Because many people like the convenience of voting absentee by mail, Miller says voters need to leave plenty of time to request the ballot which must be mailed to them. Miller says voters need to follow the instructions for completing their mail ballot carefully and get those ballots back as quickly as possible. She recommends using your county’s drop box located at the board of elections.

“They're surveilled 24/7 and they're actually fireproof and bomb proof. So, it's a very secure way. You can also put it in the mailbox. One thing to keep in mind is that you can have family members return your ballot. Many family members, you can have, you know, your spouse, your parents, your kids. There are some obvious folks that are not allowed to return a ballot, like a grandkid or a roommate. And we are in court trying to get that list expanded,” Miller said.

A caller, John from Kent asked what options independent voters have for primary voting.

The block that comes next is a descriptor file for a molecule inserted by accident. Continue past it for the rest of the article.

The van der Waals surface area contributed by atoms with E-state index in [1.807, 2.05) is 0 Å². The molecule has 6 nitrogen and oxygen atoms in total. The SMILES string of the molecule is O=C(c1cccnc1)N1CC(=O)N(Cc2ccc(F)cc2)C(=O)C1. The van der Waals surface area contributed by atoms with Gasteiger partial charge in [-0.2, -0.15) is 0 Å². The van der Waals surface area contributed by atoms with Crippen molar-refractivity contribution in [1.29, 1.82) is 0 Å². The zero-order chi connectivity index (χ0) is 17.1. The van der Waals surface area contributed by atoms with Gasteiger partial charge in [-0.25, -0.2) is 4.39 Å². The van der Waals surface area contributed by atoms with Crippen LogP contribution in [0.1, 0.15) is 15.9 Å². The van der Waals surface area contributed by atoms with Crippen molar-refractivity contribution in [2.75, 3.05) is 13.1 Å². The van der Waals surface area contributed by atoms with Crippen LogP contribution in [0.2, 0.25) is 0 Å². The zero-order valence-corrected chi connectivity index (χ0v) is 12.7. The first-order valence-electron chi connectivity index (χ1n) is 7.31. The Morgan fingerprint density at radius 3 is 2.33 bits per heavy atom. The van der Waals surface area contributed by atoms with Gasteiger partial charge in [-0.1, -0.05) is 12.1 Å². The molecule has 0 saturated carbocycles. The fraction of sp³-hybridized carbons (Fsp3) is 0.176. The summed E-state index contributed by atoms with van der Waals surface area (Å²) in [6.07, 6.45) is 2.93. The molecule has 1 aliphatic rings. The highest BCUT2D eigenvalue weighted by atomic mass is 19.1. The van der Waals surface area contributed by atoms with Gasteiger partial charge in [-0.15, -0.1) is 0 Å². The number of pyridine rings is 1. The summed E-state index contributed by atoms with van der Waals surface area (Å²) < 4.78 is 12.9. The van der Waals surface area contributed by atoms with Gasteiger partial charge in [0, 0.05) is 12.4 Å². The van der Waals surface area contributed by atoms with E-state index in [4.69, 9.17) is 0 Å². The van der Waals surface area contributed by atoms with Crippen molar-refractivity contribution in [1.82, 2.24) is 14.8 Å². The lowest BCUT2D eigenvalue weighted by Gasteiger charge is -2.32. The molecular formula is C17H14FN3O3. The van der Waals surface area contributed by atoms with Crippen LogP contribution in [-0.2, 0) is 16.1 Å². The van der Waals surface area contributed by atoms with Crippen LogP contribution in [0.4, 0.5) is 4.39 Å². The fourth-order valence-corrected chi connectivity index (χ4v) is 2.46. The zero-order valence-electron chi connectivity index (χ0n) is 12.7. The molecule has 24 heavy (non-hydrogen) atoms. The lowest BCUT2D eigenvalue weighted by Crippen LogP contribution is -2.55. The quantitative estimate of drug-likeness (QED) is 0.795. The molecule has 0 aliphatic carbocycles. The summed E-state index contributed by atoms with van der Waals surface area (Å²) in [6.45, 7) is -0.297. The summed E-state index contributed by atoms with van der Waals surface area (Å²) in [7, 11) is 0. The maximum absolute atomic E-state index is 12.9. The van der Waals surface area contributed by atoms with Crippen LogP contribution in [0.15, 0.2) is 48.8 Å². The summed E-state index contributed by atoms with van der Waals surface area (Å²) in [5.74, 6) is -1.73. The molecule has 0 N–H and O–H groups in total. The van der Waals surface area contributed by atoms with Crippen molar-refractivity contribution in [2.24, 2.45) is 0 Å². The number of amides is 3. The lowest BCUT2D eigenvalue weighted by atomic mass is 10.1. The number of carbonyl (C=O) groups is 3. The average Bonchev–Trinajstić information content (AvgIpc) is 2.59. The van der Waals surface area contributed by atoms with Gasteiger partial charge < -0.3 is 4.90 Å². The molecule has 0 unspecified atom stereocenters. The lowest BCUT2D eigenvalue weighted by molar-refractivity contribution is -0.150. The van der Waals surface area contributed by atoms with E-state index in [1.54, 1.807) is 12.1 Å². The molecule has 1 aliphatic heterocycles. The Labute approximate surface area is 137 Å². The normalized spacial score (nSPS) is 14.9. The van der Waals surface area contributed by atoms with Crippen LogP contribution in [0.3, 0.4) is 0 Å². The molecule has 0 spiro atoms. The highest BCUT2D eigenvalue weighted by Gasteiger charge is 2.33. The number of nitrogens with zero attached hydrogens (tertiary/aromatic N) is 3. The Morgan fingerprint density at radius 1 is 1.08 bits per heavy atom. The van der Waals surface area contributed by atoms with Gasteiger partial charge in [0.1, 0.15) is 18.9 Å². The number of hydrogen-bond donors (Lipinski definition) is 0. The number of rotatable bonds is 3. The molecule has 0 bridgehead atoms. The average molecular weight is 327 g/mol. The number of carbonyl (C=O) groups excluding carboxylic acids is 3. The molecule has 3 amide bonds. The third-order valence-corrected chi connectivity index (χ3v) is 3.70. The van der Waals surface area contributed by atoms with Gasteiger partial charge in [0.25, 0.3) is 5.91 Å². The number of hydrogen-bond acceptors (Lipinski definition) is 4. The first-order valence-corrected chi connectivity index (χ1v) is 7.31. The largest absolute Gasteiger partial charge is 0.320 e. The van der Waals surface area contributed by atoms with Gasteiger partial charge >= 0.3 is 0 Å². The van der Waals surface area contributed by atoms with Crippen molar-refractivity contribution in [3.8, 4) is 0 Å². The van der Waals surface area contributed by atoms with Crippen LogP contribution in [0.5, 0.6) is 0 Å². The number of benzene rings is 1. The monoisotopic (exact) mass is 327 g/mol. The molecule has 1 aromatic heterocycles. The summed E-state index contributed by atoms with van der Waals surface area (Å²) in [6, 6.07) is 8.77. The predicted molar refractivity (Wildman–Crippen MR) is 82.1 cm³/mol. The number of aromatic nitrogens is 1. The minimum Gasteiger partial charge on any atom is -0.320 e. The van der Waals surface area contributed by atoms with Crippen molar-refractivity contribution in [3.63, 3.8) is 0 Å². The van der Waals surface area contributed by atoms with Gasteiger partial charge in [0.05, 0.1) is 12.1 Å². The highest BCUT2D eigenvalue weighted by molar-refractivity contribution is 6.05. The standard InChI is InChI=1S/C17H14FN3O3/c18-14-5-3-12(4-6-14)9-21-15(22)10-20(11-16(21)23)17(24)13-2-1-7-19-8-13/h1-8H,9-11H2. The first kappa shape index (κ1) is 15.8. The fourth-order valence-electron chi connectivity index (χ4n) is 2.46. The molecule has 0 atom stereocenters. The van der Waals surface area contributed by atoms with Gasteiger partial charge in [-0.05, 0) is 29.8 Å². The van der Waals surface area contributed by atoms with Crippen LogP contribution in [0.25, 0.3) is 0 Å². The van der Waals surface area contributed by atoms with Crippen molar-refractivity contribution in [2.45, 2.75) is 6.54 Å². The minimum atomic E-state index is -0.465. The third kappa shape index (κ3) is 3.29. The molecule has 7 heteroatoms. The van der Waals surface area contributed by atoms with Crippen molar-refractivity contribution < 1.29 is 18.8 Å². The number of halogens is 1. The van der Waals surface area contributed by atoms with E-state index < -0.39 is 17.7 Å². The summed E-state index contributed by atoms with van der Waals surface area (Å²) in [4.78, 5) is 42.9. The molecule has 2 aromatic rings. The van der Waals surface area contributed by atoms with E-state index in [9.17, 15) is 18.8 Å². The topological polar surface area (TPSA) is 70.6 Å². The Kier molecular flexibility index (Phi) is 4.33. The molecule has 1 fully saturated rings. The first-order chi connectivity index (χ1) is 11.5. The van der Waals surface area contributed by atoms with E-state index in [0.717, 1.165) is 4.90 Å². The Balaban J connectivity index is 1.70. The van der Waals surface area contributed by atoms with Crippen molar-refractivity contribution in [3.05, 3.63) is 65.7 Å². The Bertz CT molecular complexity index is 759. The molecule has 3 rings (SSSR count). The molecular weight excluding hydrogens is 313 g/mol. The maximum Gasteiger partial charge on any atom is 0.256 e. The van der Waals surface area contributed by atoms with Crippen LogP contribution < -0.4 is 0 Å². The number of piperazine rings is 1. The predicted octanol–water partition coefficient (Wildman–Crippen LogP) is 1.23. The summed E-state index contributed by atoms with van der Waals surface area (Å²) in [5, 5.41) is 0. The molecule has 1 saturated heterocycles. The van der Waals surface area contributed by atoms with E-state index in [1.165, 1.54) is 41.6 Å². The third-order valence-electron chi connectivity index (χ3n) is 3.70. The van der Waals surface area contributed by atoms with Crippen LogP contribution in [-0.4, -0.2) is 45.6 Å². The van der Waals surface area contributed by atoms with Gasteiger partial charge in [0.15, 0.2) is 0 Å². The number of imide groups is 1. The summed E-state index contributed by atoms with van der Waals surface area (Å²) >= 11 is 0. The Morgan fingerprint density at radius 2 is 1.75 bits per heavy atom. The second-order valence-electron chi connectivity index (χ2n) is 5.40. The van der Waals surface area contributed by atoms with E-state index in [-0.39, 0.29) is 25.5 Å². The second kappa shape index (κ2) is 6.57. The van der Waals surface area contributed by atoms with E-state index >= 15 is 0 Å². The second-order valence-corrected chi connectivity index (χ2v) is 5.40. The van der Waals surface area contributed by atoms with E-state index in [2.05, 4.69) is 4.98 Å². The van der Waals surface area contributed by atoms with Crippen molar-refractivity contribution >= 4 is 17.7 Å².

“A lot of times with gerrymandering, especially, the most important, election in a legislative race is the primary. So, I would encourage you to, look at the ballot, go to the Board of Elections, put in your information, and see who is on your ballot on both sides, the Republican side and the Democrat side. And request one of those ballots. And it does not matter if you are registered as a Republican, you can pull a Democrat ballot and vice versa,” Miller said.

In cases of Independents who do not wish to pull a ballot for either party because they do not want to be listed on either party’s voter rolls, Miller says they can ask for an issues-only ballot.

You can listen to more of League of Women Voters of Ohio Executive Director Jen Miller’s answers to voting questions by listening to the full interview from the show.